On a learning curve: Interviews with clinicians using Option Grids® to facilitate SDM with patients with osteoarthritis of the knee.

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The problem

Shared decision making interventions are easier to introduce if they have minimal impact on clinicians’ workloads. Option Grids have shown promise as useful tools to illustrate benefits and harms of treatment options. However, we do not have good information about how these tools are viewed by clinicians, and how they perceive patients react to them. We examined the views of clinicians about their intended, and actual, use of Option Grids within clinical consultations. Our aim was to assess the reactions of clinicians to using these tools, to anticipated challenges, and to track their views about feasibility and acceptability as they proceeded to gain experience of using the tool with multiple patients.

The approach

This qualitative interview study was embedded in a trial designed to evaluate the impact of introducing Option Grids into consultations conducted by six physiotherapists in an osteoarthritis interface clinic in Oldham, Greater Manchester. We conducted interviews with clinicians at two time points. The first, after they had viewed the Option Grid and told about its proposed use, covered the following topics: existing knowledge and attitude to shared decision making, feasibility within existing workflows, and likely patients’ reactions. The second interview was conducted after clinicians had received training to use the Option Grid and had used it with six patients each. This interview covered how the tool modified interactions with patients, whether it was a help or hindrance, their impression of patient reactions, and views about the Option Grid’s overall value and future implementation. Data were analysed thematically.


At initial interviews, the six clinicians voiced a range of concerns including prior experience that patients do not expect to be involved in decision making and that the tool would lead to increases in the duration of clinical encounters. They were concerned that patients would react negatively and feel overloaded with information. At the second interview, clinicians reported that when they started using the Option Grids they noted (at times with irritation) that the tool challenged their usual way of behaving and communicating. However they reported that they had grown in confidence and had learnt to personalize the grid to the patient’s needs. The clinicians also described that the tool, by providing a clear comparison frame, had enabled their approach to be more neutral and acted as a reminder to share accurate data about the probability of harms.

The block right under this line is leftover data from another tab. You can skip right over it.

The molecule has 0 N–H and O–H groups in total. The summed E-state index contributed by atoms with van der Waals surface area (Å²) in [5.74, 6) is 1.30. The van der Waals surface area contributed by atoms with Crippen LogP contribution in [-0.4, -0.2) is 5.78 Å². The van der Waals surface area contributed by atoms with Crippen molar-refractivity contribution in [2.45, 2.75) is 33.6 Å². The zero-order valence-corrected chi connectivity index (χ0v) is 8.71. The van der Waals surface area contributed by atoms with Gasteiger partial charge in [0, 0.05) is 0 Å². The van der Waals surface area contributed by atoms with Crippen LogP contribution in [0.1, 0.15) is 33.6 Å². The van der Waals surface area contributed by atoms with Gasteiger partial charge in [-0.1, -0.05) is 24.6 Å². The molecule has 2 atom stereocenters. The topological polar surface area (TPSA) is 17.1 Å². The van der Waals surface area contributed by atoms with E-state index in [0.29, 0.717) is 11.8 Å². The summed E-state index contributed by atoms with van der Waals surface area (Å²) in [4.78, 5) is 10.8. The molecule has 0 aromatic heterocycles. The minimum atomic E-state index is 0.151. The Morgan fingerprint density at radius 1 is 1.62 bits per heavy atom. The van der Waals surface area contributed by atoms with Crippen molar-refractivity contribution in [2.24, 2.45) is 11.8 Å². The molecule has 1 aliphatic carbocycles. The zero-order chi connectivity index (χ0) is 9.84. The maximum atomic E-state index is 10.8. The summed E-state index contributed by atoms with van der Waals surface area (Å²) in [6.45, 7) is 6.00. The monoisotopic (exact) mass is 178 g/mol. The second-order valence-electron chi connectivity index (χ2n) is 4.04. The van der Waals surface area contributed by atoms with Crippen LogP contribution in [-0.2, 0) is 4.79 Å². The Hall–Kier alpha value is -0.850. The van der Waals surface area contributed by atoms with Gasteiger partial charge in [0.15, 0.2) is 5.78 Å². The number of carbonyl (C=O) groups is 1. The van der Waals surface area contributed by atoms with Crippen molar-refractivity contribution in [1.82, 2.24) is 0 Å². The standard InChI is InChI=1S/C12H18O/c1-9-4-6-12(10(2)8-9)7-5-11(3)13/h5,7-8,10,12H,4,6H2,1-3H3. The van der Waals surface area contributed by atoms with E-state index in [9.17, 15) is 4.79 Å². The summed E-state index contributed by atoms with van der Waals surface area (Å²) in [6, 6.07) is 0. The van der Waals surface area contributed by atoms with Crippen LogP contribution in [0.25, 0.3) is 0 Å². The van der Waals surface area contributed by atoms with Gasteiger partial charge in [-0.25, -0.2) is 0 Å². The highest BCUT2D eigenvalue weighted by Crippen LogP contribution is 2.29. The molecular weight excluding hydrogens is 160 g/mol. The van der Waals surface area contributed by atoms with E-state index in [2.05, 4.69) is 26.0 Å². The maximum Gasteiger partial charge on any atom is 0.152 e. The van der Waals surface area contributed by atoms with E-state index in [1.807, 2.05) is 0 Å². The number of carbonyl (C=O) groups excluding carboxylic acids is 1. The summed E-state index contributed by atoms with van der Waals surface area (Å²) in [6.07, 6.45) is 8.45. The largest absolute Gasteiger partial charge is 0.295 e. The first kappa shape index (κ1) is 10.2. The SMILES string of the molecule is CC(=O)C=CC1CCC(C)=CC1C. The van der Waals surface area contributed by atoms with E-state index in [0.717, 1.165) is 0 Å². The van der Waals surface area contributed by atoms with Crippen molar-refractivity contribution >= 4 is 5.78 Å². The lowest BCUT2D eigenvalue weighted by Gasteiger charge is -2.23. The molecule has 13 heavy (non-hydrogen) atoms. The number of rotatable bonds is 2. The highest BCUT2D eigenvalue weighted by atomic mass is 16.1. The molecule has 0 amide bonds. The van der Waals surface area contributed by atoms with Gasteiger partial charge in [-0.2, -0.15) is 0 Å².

The clinicians, although initially skeptical about the value of Option Grids, became more confident that the Option Grid was acceptable to patients and were therefore willing to explore how best to use them in their clinical encounters. How best to introduce Option Grids to clinicians, and to adopt their use into practice, will need careful consideration.


  • Fiona Wood, Pennine MSK Ltd, Oldham, Greater Manchester, UK
  • Julie Rasmussen, Pennine MSK Ltd, Oldham, Greater Manchester, UK
  • Adrian Edwards, Pennine MSK Ltd, Oldham, Greater Manchester, UK
  • Katharine Kinsey, South East Trials Unit, Cardiff University, Cardiff, Wales, UK
  • Jill Firth, South East Trials Unit, Cardiff University, Cardiff, Wales, UK
  • Alan Nye, South East Trials Unit, Cardiff University, Cardiff, Wales, UK
  • Katherine Brain, Pennine MSK Ltd, Oldham, Greater Manchester, UK
  • Timothy Pickles, The Dartmouth Institute for Health Policy and Clinical Practice, Hanover, New Hampshire, USA
  • Glyn Elwyn